CPA Exam Tips How Long to Study Sections

If you are getting ready to take the CPA exam, you probably have already spent quite a bit of time studying for it. But are you studying enough? CPA exam candidates often wonder how long they should be studying for each section of the exam. Unfortunately, there's no straight-forward answer like "10 days per section". You can get an idea of how long it should take to study for each section however, depending on your specific schedule and study habits.

While there are no strict CPA exam study requirements, the American Institute of CPAs (AICPA) generally recommends that exam candidates spend 300 to 400 hours preparing for the exam. However, the recommended amount of time spent studying for each exam section varies. Because some sections are more difficult or cover more material than others, here's a suggestion of how to break down your study time in order to meet the AICPA's recommended CPA exam preparation time:

FAR Section

The Financial Accounting and Reporting (FAR) section of the exam is four hours long, and it contains 90 multiple choice questions and seven task-based simulations. The multiple choice section accounts for 60% of the section's score and the simulations account for 40% of the score.

If you were taking a CPA exam review course, you would spend about 33 hours of class time going over the section, and 99 hours studying or doing homework. Therefore, those studying without a review course should plan to spend approximately 132 hours preparing for the FAR section.

REG Section

The Regulation (REG) section of the exam contains 72 multiple choice questions and six task-based simulations. The multiple choice section accounts for 60% of the section's score and the simulations account for 40% of the score.

If you were taking a CPA exam review course, you would spend about 28 hours of lecture time going over the section, and 84 hours studying or doing homework. Therefore, those studying without a review course should plan to spend approximately 112 hours preparing for the REG section.

AUD Section

The Auditing (AUD) section of the exam contains 90 multiple choice questions and seven task-based simulations, with a new research task format included in the 2011 CPA exam. The multiple choice section accounts for 60% of the section's score and the simulations account for 40% of the score.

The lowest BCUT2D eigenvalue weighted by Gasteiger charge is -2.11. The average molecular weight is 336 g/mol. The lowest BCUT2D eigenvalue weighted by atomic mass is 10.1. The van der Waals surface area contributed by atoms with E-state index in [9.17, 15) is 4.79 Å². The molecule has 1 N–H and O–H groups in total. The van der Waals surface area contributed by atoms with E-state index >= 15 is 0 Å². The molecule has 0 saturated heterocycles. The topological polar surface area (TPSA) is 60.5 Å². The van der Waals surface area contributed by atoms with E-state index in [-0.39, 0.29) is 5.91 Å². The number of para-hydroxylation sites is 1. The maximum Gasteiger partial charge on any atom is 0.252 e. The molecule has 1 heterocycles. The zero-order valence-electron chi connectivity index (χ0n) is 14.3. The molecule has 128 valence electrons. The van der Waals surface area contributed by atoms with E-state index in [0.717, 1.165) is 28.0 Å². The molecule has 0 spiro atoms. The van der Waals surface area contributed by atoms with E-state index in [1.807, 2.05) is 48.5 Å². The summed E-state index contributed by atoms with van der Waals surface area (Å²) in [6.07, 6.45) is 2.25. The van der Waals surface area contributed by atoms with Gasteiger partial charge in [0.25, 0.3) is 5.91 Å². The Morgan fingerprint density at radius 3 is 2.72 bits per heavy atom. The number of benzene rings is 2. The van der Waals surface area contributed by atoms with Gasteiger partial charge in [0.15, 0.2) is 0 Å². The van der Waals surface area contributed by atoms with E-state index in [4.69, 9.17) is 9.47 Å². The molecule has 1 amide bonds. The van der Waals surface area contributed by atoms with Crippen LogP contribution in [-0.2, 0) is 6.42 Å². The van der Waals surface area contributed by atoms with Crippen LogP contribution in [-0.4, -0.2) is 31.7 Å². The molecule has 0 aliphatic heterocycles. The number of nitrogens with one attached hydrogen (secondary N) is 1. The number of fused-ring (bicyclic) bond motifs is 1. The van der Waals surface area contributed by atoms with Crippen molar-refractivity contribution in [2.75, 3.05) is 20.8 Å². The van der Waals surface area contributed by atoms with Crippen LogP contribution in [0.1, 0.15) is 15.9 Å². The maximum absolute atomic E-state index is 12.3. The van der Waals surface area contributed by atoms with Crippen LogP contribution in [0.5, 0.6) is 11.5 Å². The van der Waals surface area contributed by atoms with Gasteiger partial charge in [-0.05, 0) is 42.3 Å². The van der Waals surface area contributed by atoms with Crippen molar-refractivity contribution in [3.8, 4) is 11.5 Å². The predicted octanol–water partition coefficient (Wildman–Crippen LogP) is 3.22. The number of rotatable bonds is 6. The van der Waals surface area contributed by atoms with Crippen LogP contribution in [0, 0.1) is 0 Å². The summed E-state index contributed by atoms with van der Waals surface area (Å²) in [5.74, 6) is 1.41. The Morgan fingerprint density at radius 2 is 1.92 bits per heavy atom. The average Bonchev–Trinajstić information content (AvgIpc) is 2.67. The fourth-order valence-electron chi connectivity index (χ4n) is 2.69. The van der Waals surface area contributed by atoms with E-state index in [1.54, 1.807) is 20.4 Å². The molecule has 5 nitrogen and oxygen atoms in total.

If you were taking a CPA exam review course, you would spend about 24 hours of lecture time going over the section, and 72 hours studying or doing homework. Therefore, those studying without a review course should plan to spend approximately 96 hours preparing for the AUD section.

BEC Section

The Business Environment and Concepts (BEC) section of the exam contains 72 multiple choice questions and three written communication tasks. The multiple choice section accounts for 85% of the section's score and the written communication tasks account for 15% of the score.

If you were taking a CPA exam review course, you would spend about 19 hours of lecture time going over the section, and 57 hours studying or doing homework. Therefore, those studying without a review course should plan to spend approximately 76 hours preparing for the BEC section.

Of course, how much you study depends on your schedule and studying habits too. Some CPA candidates may want or need to spend more than 400 hours studying, while others may feel that 200 hours is sufficient. Some candidates may want to spread out their study time, studying for one hour a night every weekday, while others may only have the weekends available to study.

Whatever your schedule, just make sure you take sufficient time to study! CPA exam candidates must pass all four sections within an 18 month period, so it's important to stay on track. Hold yourself accountable for your study hours by planning out when you will study each topic within an exam section – and then stick to the schedule!

By setting your actual exam dates and planning your study schedule to be prepared for those dates, you'll have a concrete goal to work towards. Stick to your goals, study, and you should have no trouble passing the CPA exam and becoming a CPA.

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